Lesley University Study Sounds Alarm on Invasive Weed's Rampant Spread

By Karen Klinger

It is likely most residents have never heard of it, but a noxious, alien weed that is harmful to butterfly populations and bird habitats, can smother native plants and is called a “dog-strangling vine” for its aggressive growth, is spreading like wildfire across Cambridge.

A member of the milkweed family, it is named the black swallow-wort (Vincetoxicum nigrum), and a study by members of an environmental field research class at Lesley University taught by conservation biologist David Morimoto found over 2,600 of the invasive vines in a single square block of the city’s Agassiz neighborhood, near the school’s main campus.

At a recent presentation of their findings, the students said the results prompted them to create a brochure titled “Invasive Species Alert!” which they plan to distribute to promote public awareness of problems posed by the prolific weed.

It isn’t known exactly when the black swallow-wort, a native of the Mediterranean regions of Western Europe, was imported to North America, but the first report of its existence in the United States was in Ipswich in 1854. Ten years later, a collector in Essex County said it was “promising to become naturalized” and by 1867, it reportedly had “escaped” from a botanic garden in Cambridge and started spreading out of control.

Only within the last two decades or so, however, have the numbers of the black swallow-wort, and a cousin named the pale swallow-wort, “exploded,” according to Antonio DiTommaso, a weed science researcher at Cornell University.

The two types of swallow-worts can now be found across much of New England, the Mid-Atlantic States and the Midwest as well as southern Canada. In Europe, the plants are kept in check by certain insects and diseases, but DiTommaso says they have no natural enemies in North America and because they contain strong poisons, deer and other animals will not eat them.

Although it can crowd out native vegetation and alter the habitat of nesting birds, arguably the biggest ecological threat the black swallow-wort poses is to the monarch butterfly, the most recognizable lepidoptera species on the continent. Monarchs reproduce by laying eggs on the leaves of the native common milkweed, which the larvae then feed on. But if by mistake the butterflies deposit eggs on the milkweed’s relative, the swallow-wort, the larvae die.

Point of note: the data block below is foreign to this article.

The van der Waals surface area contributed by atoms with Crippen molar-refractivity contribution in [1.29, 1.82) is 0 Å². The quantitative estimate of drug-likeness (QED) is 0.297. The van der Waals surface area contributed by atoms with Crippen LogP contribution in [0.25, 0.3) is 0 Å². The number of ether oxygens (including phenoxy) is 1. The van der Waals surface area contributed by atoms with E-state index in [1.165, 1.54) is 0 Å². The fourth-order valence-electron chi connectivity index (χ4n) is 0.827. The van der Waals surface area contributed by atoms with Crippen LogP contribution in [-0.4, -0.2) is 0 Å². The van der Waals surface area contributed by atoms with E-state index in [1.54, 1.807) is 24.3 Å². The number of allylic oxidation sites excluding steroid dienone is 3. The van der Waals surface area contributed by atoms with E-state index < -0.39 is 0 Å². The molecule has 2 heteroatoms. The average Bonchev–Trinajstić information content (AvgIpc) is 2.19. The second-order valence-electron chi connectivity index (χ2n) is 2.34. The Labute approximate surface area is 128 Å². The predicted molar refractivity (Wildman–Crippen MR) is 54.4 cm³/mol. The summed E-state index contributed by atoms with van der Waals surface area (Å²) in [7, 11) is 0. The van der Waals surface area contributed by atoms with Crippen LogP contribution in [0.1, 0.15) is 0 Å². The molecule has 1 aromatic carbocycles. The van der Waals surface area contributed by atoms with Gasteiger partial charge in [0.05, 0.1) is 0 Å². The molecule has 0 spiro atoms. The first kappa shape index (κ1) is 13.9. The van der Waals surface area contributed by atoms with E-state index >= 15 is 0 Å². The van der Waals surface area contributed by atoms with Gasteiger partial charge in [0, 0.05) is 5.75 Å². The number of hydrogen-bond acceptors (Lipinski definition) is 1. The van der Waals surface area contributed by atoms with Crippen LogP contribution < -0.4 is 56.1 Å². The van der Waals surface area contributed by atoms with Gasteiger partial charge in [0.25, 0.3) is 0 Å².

With this in mind, and knowing the infamous role that Cambridge played in the original spread of the black swallow-wort, the Lesley students set out last fall to count every vine of the weed they could find in a square block area bounded by Massachusetts Avenue and Garfield, Oxford and Sacramento streets. The study site includes the Sacramento Street Community Garden and an adjoining athletic field.

They found the vines, bearing over 1,800 seed pods, on public and commercial property, in residential yards and the community garden and climbing, especially, on chain-link fences. Because the long-lived perennial is amazingly adaptable, able to grow in sun and shade, in soil that is moist or dry, acidic or alkaline, and unaffected by freezing temperatures, the results were not surprising, but still alarming.

The students decided to put together a brochure alerting the public to the environmental threat that exists, literally in some cases, in their own backyards. The aim is to help Cambridge residents and owners of commercial properties learn how to identify and remove the plants. Some of the points the brochure makes:

  • The black swallow-wort has a smooth green or brown stem and is often found wrapped around fences or other plants. During the growing season it has dark green, slightly shiny leaves that are oval-shaped and come to a point at the tip.
  • The plant produces tiny purple-black flowers with five petals and its fruits are three-to-four inches long, oval in shape and pale green or brown. They often form in opposite pairs.
  • It can be very difficult to remove because it can reproduce asexually via underground stems known as rhizomes. Cutting vines will not destroy them unless you are able to dig down and take out all the roots.
  • It can be killed with chemicals (such as the main ingredient in the herbicide Roundup). But it is a good idea to consult with a professional before going that route.

With the growing season just beginning, the Lesley students recommend that people who have black swallow-wort on their property take steps to remove it as soon as they can, before the seed pods start maturing in July.

Initially, they intended to distribute the brochure just in the Agassiz neighborhood, but they say they’ll welcome any help they can get, especially from the city of Cambridge, to extend their information to the entire community.

Comments

Submitted by Anonymous on

We take the pods off our fences every summer and they all come back the next year. It is impossible to dig them up because they grow on both sides of the fence and are not growing in easily accessable dirt.
I wish that in this case there was as much information about erradication as there is about brochures simply encouraging pod removal. This does nothing to prevent regrowth. I am just as chemical phobic as the next Cantabridgian but I don't want to spend the rest of my time here going through this hugely time sucking excercise for nothing.

Sorry to vine..... on Montgomery Street